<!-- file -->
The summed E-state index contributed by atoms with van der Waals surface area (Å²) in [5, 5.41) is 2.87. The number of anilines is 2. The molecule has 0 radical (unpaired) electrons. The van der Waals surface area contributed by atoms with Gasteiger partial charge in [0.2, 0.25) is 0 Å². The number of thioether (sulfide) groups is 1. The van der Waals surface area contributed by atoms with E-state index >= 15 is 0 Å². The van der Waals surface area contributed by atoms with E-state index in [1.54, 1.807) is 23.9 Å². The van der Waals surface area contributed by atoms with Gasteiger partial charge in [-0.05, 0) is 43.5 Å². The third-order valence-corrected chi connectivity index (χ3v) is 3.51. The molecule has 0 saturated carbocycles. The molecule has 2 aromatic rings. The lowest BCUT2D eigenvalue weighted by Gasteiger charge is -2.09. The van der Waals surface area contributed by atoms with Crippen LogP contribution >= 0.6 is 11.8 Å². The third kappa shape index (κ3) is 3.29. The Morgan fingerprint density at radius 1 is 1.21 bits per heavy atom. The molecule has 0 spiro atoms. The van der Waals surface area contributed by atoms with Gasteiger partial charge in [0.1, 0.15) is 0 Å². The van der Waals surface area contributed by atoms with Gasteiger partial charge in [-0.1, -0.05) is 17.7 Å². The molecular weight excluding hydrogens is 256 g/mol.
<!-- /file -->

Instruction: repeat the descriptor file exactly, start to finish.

The summed E-state index contributed by atoms with van der Waals surface area (Å²) in [5, 5.41) is 2.87. The number of anilines is 2. The molecule has 0 radical (unpaired) electrons. The van der Waals surface area contributed by atoms with Gasteiger partial charge in [0.2, 0.25) is 0 Å². The number of thioether (sulfide) groups is 1. The van der Waals surface area contributed by atoms with E-state index >= 15 is 0 Å². The van der Waals surface area contributed by atoms with E-state index in [1.54, 1.807) is 23.9 Å². The van der Waals surface area contributed by atoms with Gasteiger partial charge in [-0.05, 0) is 43.5 Å². The third-order valence-corrected chi connectivity index (χ3v) is 3.51. The molecule has 0 saturated carbocycles. The molecule has 2 aromatic rings. The lowest BCUT2D eigenvalue weighted by Gasteiger charge is -2.09. The van der Waals surface area contributed by atoms with Crippen LogP contribution >= 0.6 is 11.8 Å². The third kappa shape index (κ3) is 3.29. The Morgan fingerprint density at radius 1 is 1.21 bits per heavy atom. The molecule has 0 spiro atoms. The van der Waals surface area contributed by atoms with Gasteiger partial charge in [0.1, 0.15) is 0 Å². The van der Waals surface area contributed by atoms with Gasteiger partial charge in [-0.1, -0.05) is 17.7 Å². The molecular weight excluding hydrogens is 256 g/mol.